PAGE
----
Periods & Lice & Crystal Gayle, OH MY!

This story is not for the faint of heart or easily woozy.

The week started off a little rough, to say the least, when the head designer of our company had a mental breakdown, walked out and never came back; leaving me with 20 fittings, a photo shoot in 4 days and the entire department to run.  Good times.

Somehow, I got through the week and everything was set for the shoot.   The day started out really well, and in fact, we were still on schedule after lunch, which never happens.  I took a trip back to the hair station to check on things when James, the makeup artist, walked over with his hand held up.  James is the queeniest queen of queen town, so making dramatic gestures wasn’t out of the ordinary, but the look on his face told me he wasn’t joking.  He pulls Kathy, the hair stylist, aside and I hear, “It crawled across her forehead.”

Kathy immediately picks up a plain-looking black comb and steps over to the makeup station.  She looks in the little girl’s hair for about 5 seconds then she pulls her hand away and asks, “Has your head been itching lately sweety?”

I knew what she meant.  I knew by the look on both James & Kathy’s faces things were not good.  So why, why god, did I walk over and look?  I was standing more than a foot away and it looked like this girl’s scalp was alive.  Now, I’m scarred for life.

I never had lice as a kid.  In fact, my mother ingrained in me a deep-seated fear of them from a very early age.  I never tried on anyone else’s hat.  I never played hair-dresser at sleep-overs.  I always put my jacket over the seat in the movie theatre.  I was told that if I got lice I would have to shave my head.  This was the ultimate threat to the 9-year-old me.  You see,  I was determined to grow my hair out like one of my idols, the incomparable Miss Crystal Gale.  (For the record, a chubby, pre-pubescent, frizzy-haired ginger should never try this).

Back to the story…  It took all of my energy not to run away from this poor kid screaming.  We got her out of the building as quickly as possible, re-worked the schedule so another model could do her shots, ran to the drug store to buy some toxic lice-killer and proceeded to spray each other and anything she might have touched.  Kathy told me it was the worst case of lice she had ever seen.  Gag.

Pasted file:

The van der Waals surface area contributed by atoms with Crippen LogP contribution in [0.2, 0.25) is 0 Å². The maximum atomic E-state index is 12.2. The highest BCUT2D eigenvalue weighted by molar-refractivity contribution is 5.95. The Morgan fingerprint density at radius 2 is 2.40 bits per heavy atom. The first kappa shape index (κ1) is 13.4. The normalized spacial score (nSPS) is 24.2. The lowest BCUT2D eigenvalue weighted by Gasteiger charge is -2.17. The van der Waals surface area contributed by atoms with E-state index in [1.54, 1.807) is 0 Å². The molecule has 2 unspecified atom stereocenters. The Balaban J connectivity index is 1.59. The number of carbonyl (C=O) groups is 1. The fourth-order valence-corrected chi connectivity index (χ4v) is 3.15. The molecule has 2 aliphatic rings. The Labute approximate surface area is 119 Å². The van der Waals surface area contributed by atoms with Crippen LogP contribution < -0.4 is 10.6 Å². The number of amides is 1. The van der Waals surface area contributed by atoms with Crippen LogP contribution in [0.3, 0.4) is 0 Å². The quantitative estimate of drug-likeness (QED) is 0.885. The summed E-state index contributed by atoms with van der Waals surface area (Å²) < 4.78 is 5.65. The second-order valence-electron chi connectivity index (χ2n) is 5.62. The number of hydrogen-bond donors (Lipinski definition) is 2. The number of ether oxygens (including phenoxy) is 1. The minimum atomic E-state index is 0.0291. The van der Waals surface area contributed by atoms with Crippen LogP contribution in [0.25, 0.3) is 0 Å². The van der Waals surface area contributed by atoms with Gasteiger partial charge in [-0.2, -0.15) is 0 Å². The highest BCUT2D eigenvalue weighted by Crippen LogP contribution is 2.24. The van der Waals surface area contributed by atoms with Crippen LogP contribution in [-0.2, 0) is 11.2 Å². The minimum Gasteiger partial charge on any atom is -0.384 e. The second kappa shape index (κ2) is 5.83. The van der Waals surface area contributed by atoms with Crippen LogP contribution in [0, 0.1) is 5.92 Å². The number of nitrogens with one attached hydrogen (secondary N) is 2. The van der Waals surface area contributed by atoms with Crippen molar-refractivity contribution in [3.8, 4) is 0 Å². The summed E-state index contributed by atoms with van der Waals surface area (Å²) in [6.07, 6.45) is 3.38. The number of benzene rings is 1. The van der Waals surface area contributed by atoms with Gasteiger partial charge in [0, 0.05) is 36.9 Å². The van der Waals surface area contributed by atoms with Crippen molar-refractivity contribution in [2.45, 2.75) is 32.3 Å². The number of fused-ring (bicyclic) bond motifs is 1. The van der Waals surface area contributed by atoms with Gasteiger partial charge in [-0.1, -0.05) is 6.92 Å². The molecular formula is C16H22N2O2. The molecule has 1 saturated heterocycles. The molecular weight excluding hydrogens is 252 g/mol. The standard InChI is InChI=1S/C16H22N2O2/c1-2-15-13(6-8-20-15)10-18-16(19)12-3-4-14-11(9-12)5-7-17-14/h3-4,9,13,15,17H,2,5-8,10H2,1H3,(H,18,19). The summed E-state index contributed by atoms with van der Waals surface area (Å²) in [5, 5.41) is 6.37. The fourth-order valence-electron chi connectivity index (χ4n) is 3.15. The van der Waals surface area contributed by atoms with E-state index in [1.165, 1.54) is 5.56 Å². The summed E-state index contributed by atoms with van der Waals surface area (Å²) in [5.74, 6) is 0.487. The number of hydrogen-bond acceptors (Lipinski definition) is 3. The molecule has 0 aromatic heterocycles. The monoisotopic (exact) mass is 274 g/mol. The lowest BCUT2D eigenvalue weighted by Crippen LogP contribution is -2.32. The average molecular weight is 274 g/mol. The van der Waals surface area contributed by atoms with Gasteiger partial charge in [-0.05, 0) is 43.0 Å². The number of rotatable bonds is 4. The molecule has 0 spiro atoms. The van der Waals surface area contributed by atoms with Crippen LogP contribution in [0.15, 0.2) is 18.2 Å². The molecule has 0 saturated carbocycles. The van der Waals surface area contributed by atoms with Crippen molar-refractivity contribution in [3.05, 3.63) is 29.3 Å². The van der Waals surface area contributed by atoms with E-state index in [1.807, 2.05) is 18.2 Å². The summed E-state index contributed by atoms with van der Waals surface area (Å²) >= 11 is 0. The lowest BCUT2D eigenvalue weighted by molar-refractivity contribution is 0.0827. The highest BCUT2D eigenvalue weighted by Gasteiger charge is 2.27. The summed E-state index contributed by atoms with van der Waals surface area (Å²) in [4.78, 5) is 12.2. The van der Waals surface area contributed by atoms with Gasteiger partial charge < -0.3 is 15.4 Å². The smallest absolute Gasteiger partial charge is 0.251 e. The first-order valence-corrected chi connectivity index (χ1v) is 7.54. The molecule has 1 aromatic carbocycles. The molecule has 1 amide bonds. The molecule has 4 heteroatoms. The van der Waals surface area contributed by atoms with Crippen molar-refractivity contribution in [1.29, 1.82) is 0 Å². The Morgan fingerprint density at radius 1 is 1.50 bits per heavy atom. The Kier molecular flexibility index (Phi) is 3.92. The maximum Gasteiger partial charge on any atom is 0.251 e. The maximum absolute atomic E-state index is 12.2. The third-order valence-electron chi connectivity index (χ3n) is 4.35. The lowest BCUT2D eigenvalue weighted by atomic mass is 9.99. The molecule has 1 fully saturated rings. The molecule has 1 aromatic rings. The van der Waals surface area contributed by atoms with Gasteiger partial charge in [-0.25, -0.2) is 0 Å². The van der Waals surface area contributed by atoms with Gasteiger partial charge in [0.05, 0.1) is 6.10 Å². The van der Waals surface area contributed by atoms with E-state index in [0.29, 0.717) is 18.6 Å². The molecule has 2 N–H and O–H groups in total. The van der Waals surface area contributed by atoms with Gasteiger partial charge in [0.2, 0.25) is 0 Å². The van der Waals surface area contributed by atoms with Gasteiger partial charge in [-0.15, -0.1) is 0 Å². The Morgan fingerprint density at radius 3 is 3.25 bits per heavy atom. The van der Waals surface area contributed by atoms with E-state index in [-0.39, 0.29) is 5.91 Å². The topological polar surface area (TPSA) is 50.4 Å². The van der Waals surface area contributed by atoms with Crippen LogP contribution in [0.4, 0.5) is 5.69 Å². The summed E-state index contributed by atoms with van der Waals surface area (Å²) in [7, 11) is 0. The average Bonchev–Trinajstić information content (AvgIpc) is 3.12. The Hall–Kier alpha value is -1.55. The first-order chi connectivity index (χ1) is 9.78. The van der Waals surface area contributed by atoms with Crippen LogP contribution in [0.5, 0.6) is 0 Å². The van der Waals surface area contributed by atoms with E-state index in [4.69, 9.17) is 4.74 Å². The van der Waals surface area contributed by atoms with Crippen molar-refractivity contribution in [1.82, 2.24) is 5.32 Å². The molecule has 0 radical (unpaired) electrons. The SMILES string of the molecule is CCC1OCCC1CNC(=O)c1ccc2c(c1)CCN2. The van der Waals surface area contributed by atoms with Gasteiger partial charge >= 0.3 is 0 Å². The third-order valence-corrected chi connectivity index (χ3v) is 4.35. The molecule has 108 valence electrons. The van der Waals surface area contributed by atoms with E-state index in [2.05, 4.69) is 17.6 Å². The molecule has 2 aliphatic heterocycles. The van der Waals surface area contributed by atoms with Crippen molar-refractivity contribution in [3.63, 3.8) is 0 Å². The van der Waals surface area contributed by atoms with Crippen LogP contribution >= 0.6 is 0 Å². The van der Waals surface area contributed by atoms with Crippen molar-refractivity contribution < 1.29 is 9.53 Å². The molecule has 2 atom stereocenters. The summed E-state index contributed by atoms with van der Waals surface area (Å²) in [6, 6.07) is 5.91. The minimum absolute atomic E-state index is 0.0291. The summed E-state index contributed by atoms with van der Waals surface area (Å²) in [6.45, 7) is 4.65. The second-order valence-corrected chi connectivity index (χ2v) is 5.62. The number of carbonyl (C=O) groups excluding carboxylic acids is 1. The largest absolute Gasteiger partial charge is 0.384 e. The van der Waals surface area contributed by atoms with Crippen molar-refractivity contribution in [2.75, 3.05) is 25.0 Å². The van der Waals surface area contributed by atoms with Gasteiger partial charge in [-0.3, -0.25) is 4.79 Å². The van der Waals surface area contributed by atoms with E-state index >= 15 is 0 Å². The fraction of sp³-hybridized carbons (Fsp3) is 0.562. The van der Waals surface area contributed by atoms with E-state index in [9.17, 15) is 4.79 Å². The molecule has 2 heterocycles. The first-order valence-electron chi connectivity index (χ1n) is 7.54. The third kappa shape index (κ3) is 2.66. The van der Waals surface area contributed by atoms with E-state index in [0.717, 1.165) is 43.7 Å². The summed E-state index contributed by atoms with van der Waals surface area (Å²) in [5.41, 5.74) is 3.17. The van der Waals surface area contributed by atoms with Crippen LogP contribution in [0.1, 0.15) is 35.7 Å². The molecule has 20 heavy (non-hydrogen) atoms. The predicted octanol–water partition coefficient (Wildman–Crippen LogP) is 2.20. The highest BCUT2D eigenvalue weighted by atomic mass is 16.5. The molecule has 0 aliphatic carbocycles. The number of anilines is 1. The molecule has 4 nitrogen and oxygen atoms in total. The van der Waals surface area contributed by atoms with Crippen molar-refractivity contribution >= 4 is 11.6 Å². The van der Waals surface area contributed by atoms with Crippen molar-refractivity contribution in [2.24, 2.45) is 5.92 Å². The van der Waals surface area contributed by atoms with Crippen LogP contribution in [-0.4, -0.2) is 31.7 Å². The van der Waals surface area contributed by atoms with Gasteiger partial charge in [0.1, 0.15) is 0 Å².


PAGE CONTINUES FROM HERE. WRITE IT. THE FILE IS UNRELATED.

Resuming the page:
The next few shots went fine, but then, forty-five minute later, we get another twelve-year-old on set and something seems off.  It was just awkward.  It seemed like, no matter what we said, she wouldn’t lift her leg more than a couple of inches off the ground.  That’s when I got a tap on the shoulder.

Kathy whispers, “Jen, one of the other models just told me there was a little incident in the dressing room.  You might want to take a look.”

What now? Have the lice mutated and are now trying on all the costumes?  At first, I didn’t see anything.  Then I looked down and in the middle of the dressing room was a pair of tiny panties.  Disgusting, repulsive, menarche-covered little undies.

I just stood there, dumb-founded.  Then I looked down again and it hit me.  Not only is this girl having her period for the first time, and obviously doesn’t know what to do, she’s having it all over my costume, on set, while we snap photos of her.  Lovely.

I immediately go and find her mother,

I ask, “Hi… Miss Suchandsuch…. how old is your daughter?”

She answers, “12.”

I say, “Okay, well, I think she might have gotten her period and she doesn’t know what to do.”

She says, “Oh, gosh.  What are you going to say to her?”

Dumbfounded, yet again, I reply, “Well, actually, I think she’d probably be more comfortable if you, her mother, helped her out with this one.”

Still think a designer’s life is glamorous?

Supervisor has mental breakdown, leaving me to keep the company afloat… check.

Witness a twelve-year-old’s head being eaten alive by the most disgusting case of lice in the history of the world… check.

Forced to have “the-talk-about-giving-your-daughter-the-period-talk” to a perfect stranger… check.

Yup, nothing but glamour.



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Posted on June 6, 2011, in Uncategorized. Bookmark the permalink. Leave a comment.

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